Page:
Speaking of slow motion, there's a lot of it in Soulcalibur 6, and, frankly, I love it. The developers, clearly, want the game to be as dramatic to watch as it is to play. Lethal Hits, another new system, are a case in point. These advanced techniques are triggered by using certain moves in certain situations. If you want to dig into the detail of the game, find out which of your characters moves you already like using can also become Lethal Hits, and try to use them in the right situations. The move might only become a Lethal Hit if it hits your opponent's back, or is a counter hit, or hits after your opponent has missed a strike of their own. It can be hard to pull off, but it's worth it, as nailing one slows down your opponent's movements and gives you a soul gauge bonus. Lethal Hits are another dramatic comeback mechanic in a game packed with them.
The soul gauge, by the way, is Soulcalibur 6's super meter. You can burn one level of it to infuse your character with special power, which is another great comeback option (it helps that triggering this breaks you free from enemy attacks, too). Get to level two and you can do your character's Critical Edge, a flashy combination of over-the-top attacks for high damage. Soulcalibur 6's supers are fantastic. Sophitia sees her launch her enemy into the air, chuck her sword into their gut then protect herself with her shield from the explosion of energy. Zasalamel freezes his opponent in time before clicking his fingers for a big hit. Geralt, who joins the game as a guest character from CD Projekt's The Witcher series, uses his magic signs to force his opponent to their feet before setting them on fire - all fused with big sword strikes. Again, reinforcing the accessibility of the game, Critical Edge attacks are just one button (R2 on PS4), but you need to be smart in their use. They're best saved for extending combos for extra damage or punishing whiffed attacks. It's a brave player indeed who does a super on a wing and a prayer.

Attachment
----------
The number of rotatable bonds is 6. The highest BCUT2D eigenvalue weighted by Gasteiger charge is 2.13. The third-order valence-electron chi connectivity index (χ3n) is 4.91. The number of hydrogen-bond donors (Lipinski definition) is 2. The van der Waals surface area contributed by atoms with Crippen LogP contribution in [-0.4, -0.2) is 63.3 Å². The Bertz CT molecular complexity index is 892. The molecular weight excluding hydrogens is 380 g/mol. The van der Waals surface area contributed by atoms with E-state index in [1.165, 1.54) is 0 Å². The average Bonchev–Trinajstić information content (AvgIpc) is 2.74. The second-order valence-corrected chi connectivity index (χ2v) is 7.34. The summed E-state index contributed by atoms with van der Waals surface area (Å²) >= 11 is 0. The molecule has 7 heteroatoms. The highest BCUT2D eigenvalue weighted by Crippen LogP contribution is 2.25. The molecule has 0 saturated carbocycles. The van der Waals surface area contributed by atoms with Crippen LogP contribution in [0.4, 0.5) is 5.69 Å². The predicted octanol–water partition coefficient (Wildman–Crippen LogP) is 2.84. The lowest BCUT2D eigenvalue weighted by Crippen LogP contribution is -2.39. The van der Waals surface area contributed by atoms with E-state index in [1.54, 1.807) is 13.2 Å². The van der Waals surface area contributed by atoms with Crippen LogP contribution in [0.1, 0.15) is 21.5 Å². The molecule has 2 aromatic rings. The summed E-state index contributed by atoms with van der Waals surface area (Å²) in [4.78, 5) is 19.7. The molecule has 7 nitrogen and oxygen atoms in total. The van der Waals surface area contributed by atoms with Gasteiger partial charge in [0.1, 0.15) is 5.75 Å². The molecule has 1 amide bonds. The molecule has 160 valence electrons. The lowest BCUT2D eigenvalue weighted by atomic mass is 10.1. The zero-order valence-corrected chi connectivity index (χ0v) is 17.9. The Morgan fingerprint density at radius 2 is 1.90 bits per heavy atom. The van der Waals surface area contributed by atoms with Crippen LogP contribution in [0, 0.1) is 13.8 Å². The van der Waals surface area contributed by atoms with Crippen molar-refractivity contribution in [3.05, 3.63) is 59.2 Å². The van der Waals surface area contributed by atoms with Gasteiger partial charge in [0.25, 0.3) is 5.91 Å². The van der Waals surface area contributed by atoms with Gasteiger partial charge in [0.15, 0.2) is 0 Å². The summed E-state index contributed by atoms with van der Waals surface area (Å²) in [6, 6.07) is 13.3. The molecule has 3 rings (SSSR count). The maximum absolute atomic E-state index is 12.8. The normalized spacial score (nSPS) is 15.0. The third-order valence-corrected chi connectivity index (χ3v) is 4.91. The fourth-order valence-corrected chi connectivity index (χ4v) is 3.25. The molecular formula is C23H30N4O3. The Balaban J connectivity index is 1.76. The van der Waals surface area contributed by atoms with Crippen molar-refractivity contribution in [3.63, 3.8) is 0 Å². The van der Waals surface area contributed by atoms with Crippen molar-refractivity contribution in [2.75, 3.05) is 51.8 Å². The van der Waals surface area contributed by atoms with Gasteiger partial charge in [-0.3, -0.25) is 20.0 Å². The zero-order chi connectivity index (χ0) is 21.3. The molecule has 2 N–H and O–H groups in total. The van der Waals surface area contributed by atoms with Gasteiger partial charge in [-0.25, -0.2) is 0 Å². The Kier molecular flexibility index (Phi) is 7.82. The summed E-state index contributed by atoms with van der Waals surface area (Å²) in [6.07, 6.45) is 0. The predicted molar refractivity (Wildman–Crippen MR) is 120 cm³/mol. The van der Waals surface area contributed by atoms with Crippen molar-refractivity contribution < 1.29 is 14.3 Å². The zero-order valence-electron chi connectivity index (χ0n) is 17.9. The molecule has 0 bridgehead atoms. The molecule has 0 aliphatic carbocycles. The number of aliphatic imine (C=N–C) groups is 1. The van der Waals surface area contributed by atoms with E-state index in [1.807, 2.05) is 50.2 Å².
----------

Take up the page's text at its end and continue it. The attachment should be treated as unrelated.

One of the best things about Soulcalibur 6 is all the characters look and feel distinct, with some pretty unique mechanics to get to grips with. And a lot of thought has been put into the new characters. Villain sorcerer Azwel, for example, creates three different weapon sets out of thin air, and each has its own idiosyncrasies. The tough to learn Azwel even has multiple stances from which different attacks can be triggered. Grøh, who wields a dual blade, is easier to get to grips with, but his complexity comes from his ability to split his weapon in two, opening up new options. And Geralt has his magic signs fans of The Witcher will know well, as well as some signature moves from the CD Projekt games. His silver sword is particularly effective against opponents who have activated soul charge, which is a nice touch. There aren't a huge number of characters at launch, but the good news is they all have something unique to offer, and my sense is the roster is well-balanced.
I've had a lot of fun digging into Soulcalibur 6's combat system, but there's a lot more to the game than lab work. Soulcalibur 6 comes with two story modes, one of which is a role-playing-esque create-your-own character adventure, the other a more traditional fighting game character story mode. Soulcalibur has always been one of those fighting games that makes an effort for the single-player fan, and this version is no exception.
The first story mode, called Libra of Soul, asks you to create your own character who you then level up as you travel around the world. I have quite a few issues with this mode. While the character creator is fun to tinker with, it doesn't have as many eye-catching options as, say, Bandai Namco's other in-house fighting game, Tekken 7. But the biggest issue I have with Libra of Soul is it's, well, all a bit soulless.